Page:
Meriden officials may give crossing guards the axPosted: Updated:
In Meriden, school crossing guards could soon become a casualty as the city looks to balance its budget; but some feel the proposal is putting dollars ahead of student safety.
Whether because of their bright coats and stop signs in their hands, it's pretty difficult to miss Meriden's crossing guards.
But Meriden mom Nicola Barnaby said she'll do just that if the city goes ahead with a plan to eliminate just under 30 percent of its staff.
"I'm hoping they'll reconsider because they're needed," she said. "As a mom it concerns me."
Victor Delfavero, who has ben a crossing guard for 10 years, said his post on Parker Avenue near the Stop & Shop would be cut. He said he was told that his spot, one of five near the Israel Putnam Elementary School, doesn't get a whole lot of foot traffic.
"You've got to give the kids as much protection as you can," he said.
According to the crossing guards and their union, if the cuts go through, they would lose nine of their 32 positions with the city saving around $90,000 a year.
"I think it's unfortunate," Barnaby said. "They're wonderful people and they serve a purpose. The children are safer when they're crossing them, and as a mom, you feel safer."
In his budget address, Meriden's city manager said this was his most challenging budget yet, noting how Meriden is getting less money from the state.
That's another reason why Meriden is looking at a slightly higher tax increase along with cutting spending by nearly $1.7 million.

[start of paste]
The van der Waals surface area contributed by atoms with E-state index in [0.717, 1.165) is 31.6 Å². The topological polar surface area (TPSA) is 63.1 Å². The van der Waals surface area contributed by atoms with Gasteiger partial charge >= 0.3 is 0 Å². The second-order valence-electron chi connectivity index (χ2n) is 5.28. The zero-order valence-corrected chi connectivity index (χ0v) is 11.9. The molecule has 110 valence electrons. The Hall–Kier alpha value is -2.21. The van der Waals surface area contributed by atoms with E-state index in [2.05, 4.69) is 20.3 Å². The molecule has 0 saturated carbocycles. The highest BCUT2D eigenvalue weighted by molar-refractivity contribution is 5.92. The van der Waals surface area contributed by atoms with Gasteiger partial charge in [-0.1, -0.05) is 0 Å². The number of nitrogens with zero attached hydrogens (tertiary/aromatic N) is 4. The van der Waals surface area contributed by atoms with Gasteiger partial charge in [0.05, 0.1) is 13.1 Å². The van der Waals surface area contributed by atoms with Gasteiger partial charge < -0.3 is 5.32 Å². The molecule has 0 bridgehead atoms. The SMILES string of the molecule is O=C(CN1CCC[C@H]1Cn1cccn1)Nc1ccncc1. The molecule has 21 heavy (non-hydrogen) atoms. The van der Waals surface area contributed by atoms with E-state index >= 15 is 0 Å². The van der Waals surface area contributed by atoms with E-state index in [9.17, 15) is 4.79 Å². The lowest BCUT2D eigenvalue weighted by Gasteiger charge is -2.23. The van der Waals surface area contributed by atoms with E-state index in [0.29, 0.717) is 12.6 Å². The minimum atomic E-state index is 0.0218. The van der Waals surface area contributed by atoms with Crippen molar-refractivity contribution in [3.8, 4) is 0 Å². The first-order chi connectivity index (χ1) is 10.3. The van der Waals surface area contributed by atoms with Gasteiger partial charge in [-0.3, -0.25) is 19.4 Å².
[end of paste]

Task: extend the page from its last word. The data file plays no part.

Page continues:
In addition to crossing guards, other options include closing a fire house, which would save nearly $1 million.
As for his job, Delfavero said it's tough to know this school year could be his last.
"It helps me make ends meet, so naturally, I would miss the job, but on the other hand you can understand. Times are tough and the city has to save money. I don't know what the answer is. Let them think it over, reconsider and maybe we'll have some luck," Delfavero said.
City counselors are looking over the numbers and are scheduled to adopt a budget sometime next month.
According to statistics provided by some Meriden parents, 4,280 pedestrians died in traffic crashes in 2010, which is an increase of 4 percent from 2009.
Parents are expected to hold a press conference to oppose the budget cuts and support the crossing guards.
"Meriden crossing guards are on the front lines every shool day to ensure our kids travel to and from school safely," according to a release from a parents group.
The press conference will be at Benjamin Franklin Elementary School at 8:15 a.m.
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